Monkeypox is a viral infection caused by an orthopoxvirus. It is best known for the pus-filled blisters that appear initially on the face and then spread to the rest of the body. This virus is “zoonotic”, meaning it originated in animals and then spread to humans. Monkeypox was first identified in 1958 when monkeys used for research had two separate outbreaks while in captivity. The infection is rare in humans and is harbored in small African rodents and, less commonly, wild monkeys and other primates. It is not completely clear how the infection moves to humans, but direct contact with infected animals (bite, eating, in clothes/sheets, etc) is associated with transmission.
What is monkeypox?
Two different strains of monkeypox cause infection in humans, first identified in West Africa and in Congo. There are likely other strains or mutations, making identification and diagnosis more challenging. Statistics from past outbreaks support a 1% mortality (1 of 100 dies) with West African Strain and a 10% (1 in 10 dies) mortality with Congo. A West African Strain is believed to be responsible for this global outbreak. Currently, there have been no deaths in the US related to monkeypox. It is likely that advanced medical care may dramatically reduce the mortality of the disease.
What are the symptoms of Monkeypox?
Fever is the most common initial symptom of acute infection, followed closely by swollen lymph nodes. Other typical “flu-like” symptoms during the first 7-14 days include headache, body aches, chills, and fatigue. A characteristic rash, often initially on the face and spreading to the rest of the body, typically begins 1-3 days after the fever starts. The rash progresses through various stages and can be painful or itchy.
Macule and Papule; Red and inflamed, occasionally raised
(filled with white, purulent fluid)
How does Monkeypox spread?
Monkeypox spreads primarily through direct contact with fluid from a skin lesion or through contact with materials (clothing, bedsheets, etc.) that have contacted the fluid from monkeypox sores. Prolonged face-to-face contact can allow the virus to be spread through respiratory droplets—although this needs to be prolonged. The infection can be sexually transmitted (current outbreak associated with men having sex with men). It is not clear if semen or vaginal fluids can transmit the virus. Classically, asymptomatic individuals (early in infection) cannot transmit the virus to others until after symptoms develop.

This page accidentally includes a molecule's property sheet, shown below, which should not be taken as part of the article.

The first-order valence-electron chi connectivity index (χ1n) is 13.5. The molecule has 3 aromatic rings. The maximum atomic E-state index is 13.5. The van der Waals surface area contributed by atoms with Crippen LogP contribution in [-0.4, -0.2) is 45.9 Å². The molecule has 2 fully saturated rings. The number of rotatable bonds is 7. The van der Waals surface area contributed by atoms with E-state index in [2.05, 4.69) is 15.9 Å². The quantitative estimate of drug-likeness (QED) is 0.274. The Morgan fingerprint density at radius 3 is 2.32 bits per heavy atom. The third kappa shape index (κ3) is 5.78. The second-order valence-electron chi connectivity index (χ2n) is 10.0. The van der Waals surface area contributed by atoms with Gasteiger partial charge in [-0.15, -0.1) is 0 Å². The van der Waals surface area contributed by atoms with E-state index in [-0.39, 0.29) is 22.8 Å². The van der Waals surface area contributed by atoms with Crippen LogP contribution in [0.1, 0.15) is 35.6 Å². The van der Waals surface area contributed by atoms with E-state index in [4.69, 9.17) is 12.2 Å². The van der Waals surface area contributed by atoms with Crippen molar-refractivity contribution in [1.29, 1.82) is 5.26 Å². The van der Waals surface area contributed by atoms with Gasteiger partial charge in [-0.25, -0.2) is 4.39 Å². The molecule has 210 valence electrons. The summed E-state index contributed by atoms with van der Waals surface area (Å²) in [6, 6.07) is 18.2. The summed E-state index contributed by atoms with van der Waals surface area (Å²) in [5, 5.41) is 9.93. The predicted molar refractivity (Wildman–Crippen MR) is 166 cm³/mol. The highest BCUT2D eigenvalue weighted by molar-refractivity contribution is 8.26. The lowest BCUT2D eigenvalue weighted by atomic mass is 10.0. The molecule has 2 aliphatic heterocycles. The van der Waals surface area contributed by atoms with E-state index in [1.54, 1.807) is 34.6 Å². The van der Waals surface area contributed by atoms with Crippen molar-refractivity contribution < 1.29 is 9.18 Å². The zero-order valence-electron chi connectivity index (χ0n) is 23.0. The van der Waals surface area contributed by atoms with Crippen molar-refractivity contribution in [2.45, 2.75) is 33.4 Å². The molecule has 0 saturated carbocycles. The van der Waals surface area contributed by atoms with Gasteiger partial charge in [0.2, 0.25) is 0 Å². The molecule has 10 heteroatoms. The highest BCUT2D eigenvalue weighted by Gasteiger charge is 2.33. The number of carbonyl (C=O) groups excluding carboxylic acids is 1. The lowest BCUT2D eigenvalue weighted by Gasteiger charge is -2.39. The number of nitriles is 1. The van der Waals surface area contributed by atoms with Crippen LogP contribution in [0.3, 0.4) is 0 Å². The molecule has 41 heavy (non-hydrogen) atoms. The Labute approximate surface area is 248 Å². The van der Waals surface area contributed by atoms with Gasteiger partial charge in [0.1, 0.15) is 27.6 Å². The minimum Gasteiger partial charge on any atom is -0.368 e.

Is there a test to diagnose Monkeypox?
Yes. A specific test allows for the detection of unique sequences of viral DNA in monkeypox. Known as a PCR (polymerase chain reaction) test, swabs are used to collect samples of fluid from multiple lesions. Currently, local health departments should be contacted prior to collecting samples to ensure proper procedures and to allow for contact tracing (monitoring possible contacts for infection). Strict PPE (i.e., mask, gloves, protective gown) must be worn while swabbing lesions. Results are generally available in 48 hours.
Is there a vaccine for Monkeypox?
Two vaccines used to prevent or limit smallpox infection have an effect on preventing or limiting monkeypox disease prior to exposure to the virus, but they are not yet readily available. Small medical trials have shown the vaccine 85% effective against monkeypox. Vaccination after exposure or potential exposure should be considered. The sooner the vaccine is given, the more effective it will be. In almost all situations, the risks of infection are greater than the risks of the smallpox vaccine. People with concerns about the vaccine should discuss their concerns with their provider prior to vaccination.
Can Monkeypox be prevented?
Isolation of known or suspected people with monkeypox infection is a primary prevention strategy. For people who will be exposed to patients with monkeypox, the use of personal protective equipment, handwashing, and other hygiene measures to prevent the spread are vital. The CDC also recommends masking on public transportation to limit droplet transmission.
Can Monkeypox infection be treated?
The majority of monkeypox infections resolve on their own and patients improve without any significant long-term negative effects. Patients with severe disease or high risk for severe disease should discuss treatment options with their provider. While there is no specific treatment for monkeypox infection, antivirals have been developed for smallpox and may have some beneficial effects against the disease.
What should I do if I’m concerned that I may have been exposed or I might be infected?
Anyone with concerns about possible infection should discuss their situation with a healthcare provider (MD/DO/NP/PA). Patient with higher risk criteria should be given special consideration. These include:
- Contact with someone with similar rash or has received monkeypox diagnosis or is suspected of having monkeypox
- Intimate or close contact with higher risk populations, men having sex with men outside of a controlled social network
- Traveled to a country with confirmed cases of monkeypox or to areas were monkeypox is more common
- Contact with animals from Africa or products derived from African animals (meat, topical creams, etc.)
Quarantine of up to 21 days will likely be recommended for the above if symptoms of infection have not developed. This should be coordinated with state and local public health facilities.
Will it cause a pandemic?
CDC and WHO are following the outbreak closely. There are some important differences between COVID-19 and Monkeypox making it less likely expand into a pandemic. Compared with the recent COVID-19 pandemic, Monkeypox spreads much more slowly and is considerably less contagious. Generally, monkeypox is not spread by people who are asymptomatic. Additionally, we already have vaccines and treatments for Monkeypox.